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In this time of instant communication and so many of our genealogy resources online for quick access, not everything is!

Today’s tip is: Take the time to investigate Court Documents, such as Probate, Common Pleas, Estate and Wills, land records, etc. for what can be incredible information. A nice sidelight to court documents is that many of them have been sworn to in a Court of Law or before a witness or judge. Makes them a bit more reliable as evidence than, say, Uncle Harry’s story!

Many of these records are in ‘cold storage’ — archives or the annex of an archive at times! Takes time to request them, wait for them and then get them, usually in the mail. A few places are now going online with some indexes of Probate or other court cases such as a great index for Cuyahoga County Ohio that you can then use to find if the document has been digitized on familysearch. But most are a real wait and wait proposition. BUT there is a reason “GOOD THINGS COME TO THOSE WHO WAIT”!

Example: I have been working on a cousin’s line. Moved around a lot for a family in the 1800’s. Born in Bohemia, family emigrated from Bohemia and settled in Iowa. After a marriage, children are reported in the Census as born in North Dakota. Then the family settles in Oklahoma on homestead lands. WOW!

Searched for evidence of the North Dakota time, but coud find nothing (damn the loss of the 1890 US Census). Had to take the evidence of time in North Dakota from the Census and obituaries. But I had also noticed that the birth place of a parent had moved from Tennessee to Virginia so I wasn’t real comfortable with this family’s grasp of geography. 🙂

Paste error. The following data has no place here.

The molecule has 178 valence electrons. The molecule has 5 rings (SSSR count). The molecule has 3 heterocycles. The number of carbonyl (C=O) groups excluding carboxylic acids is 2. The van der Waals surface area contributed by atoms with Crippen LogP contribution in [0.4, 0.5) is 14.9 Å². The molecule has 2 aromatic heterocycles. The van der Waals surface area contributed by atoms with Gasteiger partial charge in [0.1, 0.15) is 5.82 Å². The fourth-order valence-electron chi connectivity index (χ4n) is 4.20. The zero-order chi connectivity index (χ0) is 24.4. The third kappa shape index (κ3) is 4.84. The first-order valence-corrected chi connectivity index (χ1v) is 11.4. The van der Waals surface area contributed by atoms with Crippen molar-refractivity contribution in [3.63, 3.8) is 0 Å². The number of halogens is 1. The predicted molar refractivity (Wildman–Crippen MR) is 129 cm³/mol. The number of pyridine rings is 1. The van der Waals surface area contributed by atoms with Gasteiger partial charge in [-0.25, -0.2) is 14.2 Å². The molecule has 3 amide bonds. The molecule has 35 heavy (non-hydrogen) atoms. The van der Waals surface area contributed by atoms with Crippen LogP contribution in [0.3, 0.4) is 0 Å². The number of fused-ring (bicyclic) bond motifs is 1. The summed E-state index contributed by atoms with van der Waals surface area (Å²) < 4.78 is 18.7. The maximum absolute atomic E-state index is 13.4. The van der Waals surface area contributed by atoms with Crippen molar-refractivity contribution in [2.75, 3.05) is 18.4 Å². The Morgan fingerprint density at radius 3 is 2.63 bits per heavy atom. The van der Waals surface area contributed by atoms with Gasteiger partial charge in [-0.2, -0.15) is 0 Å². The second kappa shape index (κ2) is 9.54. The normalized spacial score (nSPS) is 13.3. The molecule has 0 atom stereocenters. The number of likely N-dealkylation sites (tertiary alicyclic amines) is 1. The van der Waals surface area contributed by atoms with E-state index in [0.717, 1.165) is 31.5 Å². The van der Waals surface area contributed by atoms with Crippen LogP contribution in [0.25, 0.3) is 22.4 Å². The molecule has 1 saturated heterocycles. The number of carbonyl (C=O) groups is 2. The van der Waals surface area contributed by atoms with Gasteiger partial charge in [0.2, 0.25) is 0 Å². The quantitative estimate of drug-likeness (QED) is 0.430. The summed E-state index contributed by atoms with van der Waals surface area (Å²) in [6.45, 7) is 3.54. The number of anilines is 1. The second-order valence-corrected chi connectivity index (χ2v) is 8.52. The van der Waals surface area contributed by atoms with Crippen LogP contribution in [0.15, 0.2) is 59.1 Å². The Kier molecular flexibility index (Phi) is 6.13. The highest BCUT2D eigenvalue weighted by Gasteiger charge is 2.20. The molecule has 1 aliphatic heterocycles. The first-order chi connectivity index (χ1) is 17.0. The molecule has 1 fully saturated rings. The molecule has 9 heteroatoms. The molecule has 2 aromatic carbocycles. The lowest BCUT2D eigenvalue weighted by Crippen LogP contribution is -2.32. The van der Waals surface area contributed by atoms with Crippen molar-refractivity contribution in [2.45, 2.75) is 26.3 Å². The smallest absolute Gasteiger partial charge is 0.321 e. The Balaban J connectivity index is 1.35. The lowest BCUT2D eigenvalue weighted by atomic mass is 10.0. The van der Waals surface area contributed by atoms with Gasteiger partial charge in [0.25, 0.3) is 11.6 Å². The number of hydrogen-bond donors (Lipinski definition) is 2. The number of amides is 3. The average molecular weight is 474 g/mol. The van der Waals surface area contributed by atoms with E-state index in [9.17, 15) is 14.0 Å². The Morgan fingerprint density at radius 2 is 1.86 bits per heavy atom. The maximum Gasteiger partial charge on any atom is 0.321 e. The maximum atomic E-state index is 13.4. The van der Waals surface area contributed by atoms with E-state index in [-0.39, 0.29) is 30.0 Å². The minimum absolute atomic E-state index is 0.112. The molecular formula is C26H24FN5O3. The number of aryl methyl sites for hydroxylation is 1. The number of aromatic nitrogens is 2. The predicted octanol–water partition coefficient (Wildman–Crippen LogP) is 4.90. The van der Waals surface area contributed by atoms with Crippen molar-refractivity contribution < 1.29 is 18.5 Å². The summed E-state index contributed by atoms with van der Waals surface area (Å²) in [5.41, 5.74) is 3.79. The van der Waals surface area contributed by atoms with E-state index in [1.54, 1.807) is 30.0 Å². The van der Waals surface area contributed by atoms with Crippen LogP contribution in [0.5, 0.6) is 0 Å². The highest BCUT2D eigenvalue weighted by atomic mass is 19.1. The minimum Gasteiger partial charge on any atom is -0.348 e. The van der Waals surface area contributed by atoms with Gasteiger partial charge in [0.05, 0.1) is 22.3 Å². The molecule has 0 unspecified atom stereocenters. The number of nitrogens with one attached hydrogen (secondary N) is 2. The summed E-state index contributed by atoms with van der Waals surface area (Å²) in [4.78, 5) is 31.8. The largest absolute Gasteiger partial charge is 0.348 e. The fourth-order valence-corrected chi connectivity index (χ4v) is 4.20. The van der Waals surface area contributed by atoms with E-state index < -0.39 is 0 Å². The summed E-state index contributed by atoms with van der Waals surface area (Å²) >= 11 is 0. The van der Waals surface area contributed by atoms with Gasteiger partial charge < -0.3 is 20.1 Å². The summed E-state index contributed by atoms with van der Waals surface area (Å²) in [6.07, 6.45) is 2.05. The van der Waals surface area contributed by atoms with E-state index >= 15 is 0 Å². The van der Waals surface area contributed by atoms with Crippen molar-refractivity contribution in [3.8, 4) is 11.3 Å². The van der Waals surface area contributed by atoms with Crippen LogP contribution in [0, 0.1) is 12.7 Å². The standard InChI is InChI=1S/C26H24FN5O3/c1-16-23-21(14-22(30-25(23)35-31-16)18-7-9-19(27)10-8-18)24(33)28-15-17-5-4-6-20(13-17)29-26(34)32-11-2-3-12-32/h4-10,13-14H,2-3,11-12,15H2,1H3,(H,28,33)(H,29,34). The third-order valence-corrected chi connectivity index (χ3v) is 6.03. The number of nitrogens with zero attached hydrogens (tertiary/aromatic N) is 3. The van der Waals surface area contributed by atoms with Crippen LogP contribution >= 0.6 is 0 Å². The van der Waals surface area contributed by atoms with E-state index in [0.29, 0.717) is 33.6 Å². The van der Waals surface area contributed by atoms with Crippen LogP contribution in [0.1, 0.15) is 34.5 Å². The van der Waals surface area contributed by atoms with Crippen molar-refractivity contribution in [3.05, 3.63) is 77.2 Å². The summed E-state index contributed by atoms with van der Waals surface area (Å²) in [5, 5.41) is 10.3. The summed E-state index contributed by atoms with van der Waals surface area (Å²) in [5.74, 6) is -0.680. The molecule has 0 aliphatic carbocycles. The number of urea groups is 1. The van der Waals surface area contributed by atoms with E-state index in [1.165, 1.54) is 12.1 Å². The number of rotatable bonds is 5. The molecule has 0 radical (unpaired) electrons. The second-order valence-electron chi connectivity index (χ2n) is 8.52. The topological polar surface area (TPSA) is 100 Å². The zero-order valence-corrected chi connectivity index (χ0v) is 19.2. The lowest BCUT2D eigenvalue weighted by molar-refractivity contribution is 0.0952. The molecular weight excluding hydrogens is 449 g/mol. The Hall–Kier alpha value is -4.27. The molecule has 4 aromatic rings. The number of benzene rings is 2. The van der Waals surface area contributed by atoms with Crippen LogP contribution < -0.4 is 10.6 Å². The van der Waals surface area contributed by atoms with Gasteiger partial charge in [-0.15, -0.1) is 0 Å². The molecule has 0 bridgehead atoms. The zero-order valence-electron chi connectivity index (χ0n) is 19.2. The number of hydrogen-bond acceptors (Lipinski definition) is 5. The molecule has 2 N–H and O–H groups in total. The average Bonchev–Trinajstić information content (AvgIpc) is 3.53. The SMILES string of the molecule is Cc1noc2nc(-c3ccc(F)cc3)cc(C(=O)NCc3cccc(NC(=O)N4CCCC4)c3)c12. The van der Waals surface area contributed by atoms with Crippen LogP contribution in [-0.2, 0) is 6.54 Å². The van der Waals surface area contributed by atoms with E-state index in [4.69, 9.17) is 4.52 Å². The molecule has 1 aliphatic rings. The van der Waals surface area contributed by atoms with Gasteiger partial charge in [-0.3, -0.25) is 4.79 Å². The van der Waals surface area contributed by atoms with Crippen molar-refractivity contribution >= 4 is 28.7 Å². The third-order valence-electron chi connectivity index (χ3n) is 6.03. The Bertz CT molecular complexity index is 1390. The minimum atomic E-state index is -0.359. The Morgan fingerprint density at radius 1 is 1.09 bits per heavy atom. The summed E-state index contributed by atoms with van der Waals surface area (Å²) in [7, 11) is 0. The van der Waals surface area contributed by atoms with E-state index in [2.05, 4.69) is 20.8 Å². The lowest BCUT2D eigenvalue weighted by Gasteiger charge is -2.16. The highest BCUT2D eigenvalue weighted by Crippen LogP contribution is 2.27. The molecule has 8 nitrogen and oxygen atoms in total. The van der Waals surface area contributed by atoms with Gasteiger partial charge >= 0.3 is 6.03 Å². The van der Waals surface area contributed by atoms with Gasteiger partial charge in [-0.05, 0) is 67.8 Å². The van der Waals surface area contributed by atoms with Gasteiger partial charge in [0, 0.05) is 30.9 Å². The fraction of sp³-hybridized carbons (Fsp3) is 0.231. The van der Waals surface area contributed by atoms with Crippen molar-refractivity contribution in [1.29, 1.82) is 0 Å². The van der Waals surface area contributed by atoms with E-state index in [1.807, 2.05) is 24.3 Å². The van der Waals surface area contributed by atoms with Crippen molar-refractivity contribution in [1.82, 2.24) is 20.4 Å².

Then I gained access to a land title. It showed a man with the same surname and same first initial as owning land in Walsh County, North Dakota. It was adjacent to land owned by a woman with the same name as his mother. A great clue! But not the evidence I needed and was lusting after!

Then I waited for the copy of the probate documents to come from Oklahoma. Deep in the packet of 21 pages of estate minutia was one page that delineated the sale of the land in North Dakota to a buyer, right at the time of the family leaving for Oklahoma! The legal description matched the earlier land I had found and I was happy to have solid evidence (this even signed, dated, witnessed, and sealed by a Notary Public) of the famliy in North Dakota!

I have many other ways these type of documents have made a huge discovery possible for me, but those can wait for another time.

SO follow this tip — take the time for Probate and other legal documents! They can be chock full of information!

Onward To Our Past!
Scott

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